“V for Vendetta” refers to multiple historical events, including: the Cold War, the Reagan/Thatcher era’s conservative values, and most importantly, the Guy Fawkes Gunpowder Plot.The Cold War was still escalating, while Moore was writing “V for Vendetta”. The population feared a nuclear war caused by the race between the US and the USSR. “V for Vendetta” bases itself on the idea that this war has occurred: the Soviet Union, the US and Africa have all been destroyed.During the 1980s, while the conservatism movement was rising, Ronald Reagan (American President) and Margaret Thatcher (English Prime Minister), were universally criticized for their insensitivity towards demographic groups who “oppose traditional moral values”. Inspired by the Reagan/Thatcher era, the Norsefire regime is highly conservative, homophobic, and racist.And, finally, V’s appearance and expression are inspired by Guy Fawkes. Under his mask, he is no longer a living soul but a display of a bulletproof concept, a symbol of revolt against totalitarianism.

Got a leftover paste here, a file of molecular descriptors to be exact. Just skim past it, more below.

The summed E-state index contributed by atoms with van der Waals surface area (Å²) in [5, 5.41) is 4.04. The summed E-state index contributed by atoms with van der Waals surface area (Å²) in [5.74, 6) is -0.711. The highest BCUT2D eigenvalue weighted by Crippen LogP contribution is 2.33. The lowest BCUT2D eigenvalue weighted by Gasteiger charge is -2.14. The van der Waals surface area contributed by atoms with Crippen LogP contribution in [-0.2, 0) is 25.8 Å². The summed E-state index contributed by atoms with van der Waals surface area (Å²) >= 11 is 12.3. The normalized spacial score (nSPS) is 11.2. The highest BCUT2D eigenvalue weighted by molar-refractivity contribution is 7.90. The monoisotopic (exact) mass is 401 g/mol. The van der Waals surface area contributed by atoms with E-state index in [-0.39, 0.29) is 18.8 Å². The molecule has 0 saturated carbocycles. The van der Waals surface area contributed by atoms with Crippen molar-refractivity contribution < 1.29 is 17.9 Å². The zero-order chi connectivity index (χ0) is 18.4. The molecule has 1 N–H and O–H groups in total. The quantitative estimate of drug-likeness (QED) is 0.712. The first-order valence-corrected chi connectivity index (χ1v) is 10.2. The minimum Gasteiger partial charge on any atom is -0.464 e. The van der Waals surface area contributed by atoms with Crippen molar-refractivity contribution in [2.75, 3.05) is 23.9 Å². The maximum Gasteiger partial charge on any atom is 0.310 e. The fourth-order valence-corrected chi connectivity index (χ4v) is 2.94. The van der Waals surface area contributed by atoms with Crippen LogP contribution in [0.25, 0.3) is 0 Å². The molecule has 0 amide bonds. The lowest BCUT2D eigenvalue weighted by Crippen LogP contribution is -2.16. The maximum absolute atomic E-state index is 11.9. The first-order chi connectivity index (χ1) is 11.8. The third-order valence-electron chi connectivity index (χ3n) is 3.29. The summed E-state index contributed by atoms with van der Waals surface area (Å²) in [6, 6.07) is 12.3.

“V for Vendetta” explores man as the incarnation of an idea. Moore suggests that, to be like V is to set aside one’s personal motives and embody the values of anarchy. Many questions are asked: Can violence be an acceptable approach under certain circumstances? Which circumstances? Who judges and defines them?”V for Vendetta”‘s main theme examines how anarchy promotes freedom. Alan Moore’s commitment to anarchy and freedom is reflected through his graphic novel. Therefore, from Moore’s description of V (an anarchist who believes that the government infringes on human freedom), the reader realizes Moore’s belief that anarchy is the key to freedom. The graphic novel protagonist is a freedom fighter that uses elaborate terrorist acts in attempts of igniting a revolution. V’s crusade is driven by terrors survived in his past, during which he was tortured by the authority he now fights against.